Taken together, these findings indicate that exposure to house dust mite allergens can elicit pro-asthmatic-like changes in airway function that are attributed, at least in part, to a direct action of the allergen on ASM, the latter resulting in activation of MAP kinase-dependent signaling mechanisms that regulate ASM responsiveness.

We also present data which indicate that cytokine release and altered responsiveness exhibited by IgE-sensitized ASM is attributed to activation of ERK 1/2 and p38 MAP kinases.

The following definitions are provided to facilitate an understanding of the present invention.

The term “asthmatic state” as used herein, refers to the pro-asthmatic phenotype which is observed in airway smooth muscle cells. This phenotype is characterized by increased contraction and decreased relaxation of the airway tissue.

The phrase “treating asthma” refers to curing asthma, causing the symptoms of asthma to diminish, ablating or otherwise alleviating the disease.

The phrase “pro-asthmatic agent” refers to agents with stimulate the pro-asthmatic phenotype. Such agents include, without limitation, Der p1, toll-like receptor agonists (e.g., lipopolysaccharide), IgE, rhinovirus, respiratory syncytial virus and parainfluenza virus.

The phrase “anisomycin derivative” refers to chemical derivatives of anisomycin which retain the biological functions of the parent molecule. Anisomycin derivatives are described in U.S. Pat. No. 5,463,078 which is incorporated by reference herein and include, for example 4-O-dodecanoyl-3-O-carbamoyldeacetylanisomycin; 3-O-methylcarbarnoyl-deacetylanisomycin; 4-O-acetyl-3-O-carbamoyldeacetylanisomycin; 4-O-hexanoyl-3-O-carbamoyldeacetylanisomycin; 4-O-heptanoyl-3-O-carbamoyldeacetylanisomycin; 3-O-methoxymethyldeacetylanisomycin and 3-O-carbamoyldeacytylanisomycin.

The phrase “inflammatory response” refers to the cascade of events that occur when cells are challenged with antigen or allergen. Such responses include, without limitation, chemokine and cytokine release, stimulation and proliferation of macrophage cells, eosinophils and T lymphocytes, and activation of antibody producing B cells. In airway smooth muscle cells, an inflammatory response resulting from stimulation with allergen can adversely affect relaxation and constriction responses.

Therapy

For therapeutic use, the compounds of the invention may be administered in any conventional dosage form in any conventional manner. Routes of administration include, but are not limited to, intravenous, intramuscular, subcutaneous, intrasynovial, infusion, sublingual, transdermal, oral, topical or inhalation via a nebulizer for example. The preferred modes of administration are via the systemic and inhalation routes.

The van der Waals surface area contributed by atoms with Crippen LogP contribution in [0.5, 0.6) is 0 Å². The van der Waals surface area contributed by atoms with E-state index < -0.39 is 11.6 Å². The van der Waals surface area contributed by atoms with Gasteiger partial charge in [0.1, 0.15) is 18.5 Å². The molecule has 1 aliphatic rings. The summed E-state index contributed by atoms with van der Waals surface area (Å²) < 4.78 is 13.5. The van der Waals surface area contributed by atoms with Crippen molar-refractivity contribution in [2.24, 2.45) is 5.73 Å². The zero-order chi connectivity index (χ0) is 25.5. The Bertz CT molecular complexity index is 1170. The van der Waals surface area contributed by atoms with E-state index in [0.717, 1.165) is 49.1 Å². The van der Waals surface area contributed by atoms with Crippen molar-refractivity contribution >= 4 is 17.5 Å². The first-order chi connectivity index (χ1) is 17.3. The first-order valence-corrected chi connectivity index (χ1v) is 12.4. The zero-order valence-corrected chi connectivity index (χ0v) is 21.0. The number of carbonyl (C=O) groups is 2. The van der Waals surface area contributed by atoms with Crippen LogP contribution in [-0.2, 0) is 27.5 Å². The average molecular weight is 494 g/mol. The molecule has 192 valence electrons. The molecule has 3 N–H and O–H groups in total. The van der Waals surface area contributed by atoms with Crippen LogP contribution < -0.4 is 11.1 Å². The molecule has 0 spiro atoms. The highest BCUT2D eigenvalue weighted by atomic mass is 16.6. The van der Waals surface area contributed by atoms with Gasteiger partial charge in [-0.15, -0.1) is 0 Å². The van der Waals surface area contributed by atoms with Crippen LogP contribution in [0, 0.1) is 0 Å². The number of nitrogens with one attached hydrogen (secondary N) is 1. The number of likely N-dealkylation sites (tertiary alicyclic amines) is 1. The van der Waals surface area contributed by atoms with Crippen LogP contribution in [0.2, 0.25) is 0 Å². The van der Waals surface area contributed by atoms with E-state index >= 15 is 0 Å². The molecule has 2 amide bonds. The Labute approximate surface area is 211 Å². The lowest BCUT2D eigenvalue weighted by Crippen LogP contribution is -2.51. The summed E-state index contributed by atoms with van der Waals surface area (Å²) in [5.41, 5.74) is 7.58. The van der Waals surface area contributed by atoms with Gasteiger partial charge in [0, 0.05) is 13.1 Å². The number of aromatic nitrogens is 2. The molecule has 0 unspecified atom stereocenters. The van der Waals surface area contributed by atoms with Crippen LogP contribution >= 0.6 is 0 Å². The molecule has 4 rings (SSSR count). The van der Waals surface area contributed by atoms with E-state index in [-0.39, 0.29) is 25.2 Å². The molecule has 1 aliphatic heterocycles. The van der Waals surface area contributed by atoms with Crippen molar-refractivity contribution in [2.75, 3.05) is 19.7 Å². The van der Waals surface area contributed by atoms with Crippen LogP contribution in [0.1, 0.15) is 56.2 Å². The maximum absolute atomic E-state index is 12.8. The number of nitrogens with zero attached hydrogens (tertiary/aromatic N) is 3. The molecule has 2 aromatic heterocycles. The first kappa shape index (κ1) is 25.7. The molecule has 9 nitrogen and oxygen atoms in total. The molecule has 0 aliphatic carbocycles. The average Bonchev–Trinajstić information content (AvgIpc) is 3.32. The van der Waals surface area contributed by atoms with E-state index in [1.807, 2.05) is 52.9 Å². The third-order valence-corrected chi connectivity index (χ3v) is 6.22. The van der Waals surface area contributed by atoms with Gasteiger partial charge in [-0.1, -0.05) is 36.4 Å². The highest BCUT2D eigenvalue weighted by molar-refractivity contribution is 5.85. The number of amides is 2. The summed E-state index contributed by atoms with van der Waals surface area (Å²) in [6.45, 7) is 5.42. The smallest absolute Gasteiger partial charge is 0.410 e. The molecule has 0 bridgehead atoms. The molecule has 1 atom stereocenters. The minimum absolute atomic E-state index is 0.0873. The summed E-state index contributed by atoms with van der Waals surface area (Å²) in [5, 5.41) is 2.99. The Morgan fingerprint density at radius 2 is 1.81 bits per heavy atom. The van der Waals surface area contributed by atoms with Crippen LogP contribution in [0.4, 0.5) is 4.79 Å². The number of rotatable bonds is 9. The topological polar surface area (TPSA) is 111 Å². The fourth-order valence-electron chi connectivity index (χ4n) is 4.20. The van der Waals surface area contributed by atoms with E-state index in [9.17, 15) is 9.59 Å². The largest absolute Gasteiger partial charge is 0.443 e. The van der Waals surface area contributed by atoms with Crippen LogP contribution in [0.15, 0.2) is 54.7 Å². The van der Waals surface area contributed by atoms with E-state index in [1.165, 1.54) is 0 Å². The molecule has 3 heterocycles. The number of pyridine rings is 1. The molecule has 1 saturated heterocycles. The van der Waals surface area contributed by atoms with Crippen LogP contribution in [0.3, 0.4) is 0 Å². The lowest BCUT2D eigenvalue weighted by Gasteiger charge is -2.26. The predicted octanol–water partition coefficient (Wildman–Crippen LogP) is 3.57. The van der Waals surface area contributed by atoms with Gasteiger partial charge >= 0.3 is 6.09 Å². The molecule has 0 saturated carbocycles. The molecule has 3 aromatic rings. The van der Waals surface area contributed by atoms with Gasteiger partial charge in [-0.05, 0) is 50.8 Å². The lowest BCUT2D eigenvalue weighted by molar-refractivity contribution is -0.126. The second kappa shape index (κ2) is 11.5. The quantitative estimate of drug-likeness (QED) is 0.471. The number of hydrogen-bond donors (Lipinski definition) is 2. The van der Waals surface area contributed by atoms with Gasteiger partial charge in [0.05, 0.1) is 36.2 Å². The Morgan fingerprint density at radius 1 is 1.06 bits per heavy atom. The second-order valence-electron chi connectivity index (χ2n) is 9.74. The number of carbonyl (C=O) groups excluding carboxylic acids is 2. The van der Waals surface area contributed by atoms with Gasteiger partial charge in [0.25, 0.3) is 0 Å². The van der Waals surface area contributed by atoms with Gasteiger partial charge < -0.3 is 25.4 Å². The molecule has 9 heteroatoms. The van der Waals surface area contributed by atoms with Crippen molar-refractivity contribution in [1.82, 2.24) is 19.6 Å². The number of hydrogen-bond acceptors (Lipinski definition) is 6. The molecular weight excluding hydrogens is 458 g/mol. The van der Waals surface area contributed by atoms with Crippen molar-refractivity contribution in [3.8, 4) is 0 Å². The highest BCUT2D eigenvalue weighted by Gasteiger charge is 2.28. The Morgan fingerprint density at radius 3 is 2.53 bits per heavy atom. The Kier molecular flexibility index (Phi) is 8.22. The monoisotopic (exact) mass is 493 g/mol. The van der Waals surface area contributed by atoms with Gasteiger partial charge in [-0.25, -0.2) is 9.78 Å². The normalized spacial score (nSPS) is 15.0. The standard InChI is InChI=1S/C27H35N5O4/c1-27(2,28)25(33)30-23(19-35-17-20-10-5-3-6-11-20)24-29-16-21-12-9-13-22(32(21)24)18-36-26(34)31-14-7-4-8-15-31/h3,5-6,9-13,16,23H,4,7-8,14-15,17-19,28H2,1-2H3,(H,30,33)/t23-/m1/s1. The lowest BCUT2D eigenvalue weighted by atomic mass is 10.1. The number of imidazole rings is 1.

The compounds of this invention may be administered alone or in combination with adjuvants that enhance stability of the inhibitors, facilitate administration of pharmaceutical compositions containing them in certain embodiments, provide increased dissolution or dispersion, increase inhibitory activity, provide adjunct therapy, and the like, including other active ingredients. Advantageously, such combination therapies utilize lower dosages of the conventional therapeutics, thus avoiding possible toxicity and adverse side effects incurred when those agents are used as monotherapies. Compounds of the invention may be physically combined with the conventional therapeutics for the treatment of asthma, (e.g., corticosteroids, sodium cromolyn, methylxanthines, leukotriene modifiers and rapid relief medications that counteract bronchospasm, e.g., beta-adrenergic agents) or other adjuvants into a single pharmaceutical composition. Advantageously, the compounds may then be administered together in a single dosage form. In some embodiments, the pharmaceutical compositions comprising such combinations of compounds contain at least about 15%, but more preferably at least about 20%, of a compound of the invention (w/w) or a combination thereof. Alternatively, the compounds may be administered separately (either serially or in parallel). Separate dosing allows for greater flexibility in the dosing regime.